RS is unique to only a few American cities with NYC being the largest IIRC. So on one had can understand why persons moving here would be confused as to why someone living next door to them is paying $$ while they must pay $$$$ to live in same building. Worse for them as market rate they have no protections against various forces such as rent increases while the RS do.

They aren't to thrilled about "affordable" 80/20 or whatever housing schemes either. Again why should they have worked hard to afford an apartment in a building why others didn't?

There is a whole hardening of attitudes against the poor or anyone that is seen as not paying their own way. Don' think SITC has much to do with it but just the growing lack of empathy and compassion for those different or worse off than yourselves. You see it in many places not just New York City.
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Old 09-28-2015, 05:39 PM
 
5,722 posts, read 5,174,047 times
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Originally Posted by BugsyPal View Post
Again why should they have worked hard to afford an apartment in a building why others didn't?
Just cause you don't make a lot of money does not mean you don't work hard.

But to answer you question NYC needs plenty of people working jobs that don't pay much to operate. If you had all wealthy people you'd have no stores, restaurants, schools, or activities to do cause who do you think works those kind of jobs? Not people pulling in 6 or more figures.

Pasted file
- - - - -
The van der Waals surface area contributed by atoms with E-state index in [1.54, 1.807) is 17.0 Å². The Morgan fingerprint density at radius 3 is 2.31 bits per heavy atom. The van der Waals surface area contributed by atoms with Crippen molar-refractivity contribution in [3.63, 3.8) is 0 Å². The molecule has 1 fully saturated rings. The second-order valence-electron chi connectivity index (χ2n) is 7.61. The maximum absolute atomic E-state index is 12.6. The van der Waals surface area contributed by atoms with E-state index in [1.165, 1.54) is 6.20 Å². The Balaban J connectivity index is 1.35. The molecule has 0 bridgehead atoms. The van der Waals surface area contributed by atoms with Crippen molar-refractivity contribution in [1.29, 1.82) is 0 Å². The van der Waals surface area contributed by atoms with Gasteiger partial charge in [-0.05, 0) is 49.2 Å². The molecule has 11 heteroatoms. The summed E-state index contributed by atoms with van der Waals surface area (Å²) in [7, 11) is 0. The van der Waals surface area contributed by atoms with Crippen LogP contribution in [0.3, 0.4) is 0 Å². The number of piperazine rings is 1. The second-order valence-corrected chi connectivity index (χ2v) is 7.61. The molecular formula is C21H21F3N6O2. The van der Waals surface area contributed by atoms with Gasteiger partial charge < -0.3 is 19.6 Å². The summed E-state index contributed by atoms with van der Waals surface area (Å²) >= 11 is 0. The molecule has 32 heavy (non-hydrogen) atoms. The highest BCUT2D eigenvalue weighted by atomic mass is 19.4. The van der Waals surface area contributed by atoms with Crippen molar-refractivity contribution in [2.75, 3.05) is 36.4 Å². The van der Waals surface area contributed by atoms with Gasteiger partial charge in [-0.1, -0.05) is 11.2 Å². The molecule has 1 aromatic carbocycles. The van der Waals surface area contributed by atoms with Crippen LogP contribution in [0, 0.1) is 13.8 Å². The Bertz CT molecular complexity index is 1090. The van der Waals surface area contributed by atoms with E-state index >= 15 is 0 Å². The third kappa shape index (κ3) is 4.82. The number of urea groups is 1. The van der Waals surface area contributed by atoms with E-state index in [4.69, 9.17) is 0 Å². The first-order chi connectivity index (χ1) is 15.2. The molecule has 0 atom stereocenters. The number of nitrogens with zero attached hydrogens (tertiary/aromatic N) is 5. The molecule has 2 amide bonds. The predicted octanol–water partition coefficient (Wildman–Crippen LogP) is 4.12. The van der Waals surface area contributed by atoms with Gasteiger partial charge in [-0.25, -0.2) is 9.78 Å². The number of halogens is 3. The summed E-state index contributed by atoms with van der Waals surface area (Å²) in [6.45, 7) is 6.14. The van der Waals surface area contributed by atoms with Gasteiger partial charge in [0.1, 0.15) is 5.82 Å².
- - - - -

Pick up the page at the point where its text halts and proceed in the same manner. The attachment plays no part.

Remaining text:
Last edited by livingsinglenyc; 09-28-2015 at 06:08 PM..
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Old 09-28-2015, 06:03 PM
 
Location: West Harlem
6,886 posts, read 7,834,375 times
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Quote:
Originally Posted by BugsyPal View Post

There is a whole hardening of attitudes against the poor or anyone that is seen as not paying their own way. Don' think SITC has much to do with it but just the growing lack of empathy and compassion for those different or worse off than yourselves. You see it in many places not just New York City.
"Seem" is the operative word. While some people do not work hard, granted, a great many people work very hard and are not sufficiently compensated for the contributions they make.

The system rewards those who join the ranks - contributions notwithstanding.

I think Sex in the City appealed to precisely that mentality lacking empathy.
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Old 09-28-2015, 07:06 PM
 
1,241 posts, read 3,601,099 times
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Originally Posted by ny123 View Post
What he did to improve the lifestyle (so to speak) of NYers, such as those targeted at health and exercise, certainly benefits more of the people you refer to than the more wealthy.
You mean 20 & 30 something millenials making $150,000 or more who have an $150 a month equinox gym membership (and who buy the latest workout gear at Paragon Sports) and who can afford to shop at Whole Foods & impulse shop whenever the need hits at Duane Reade..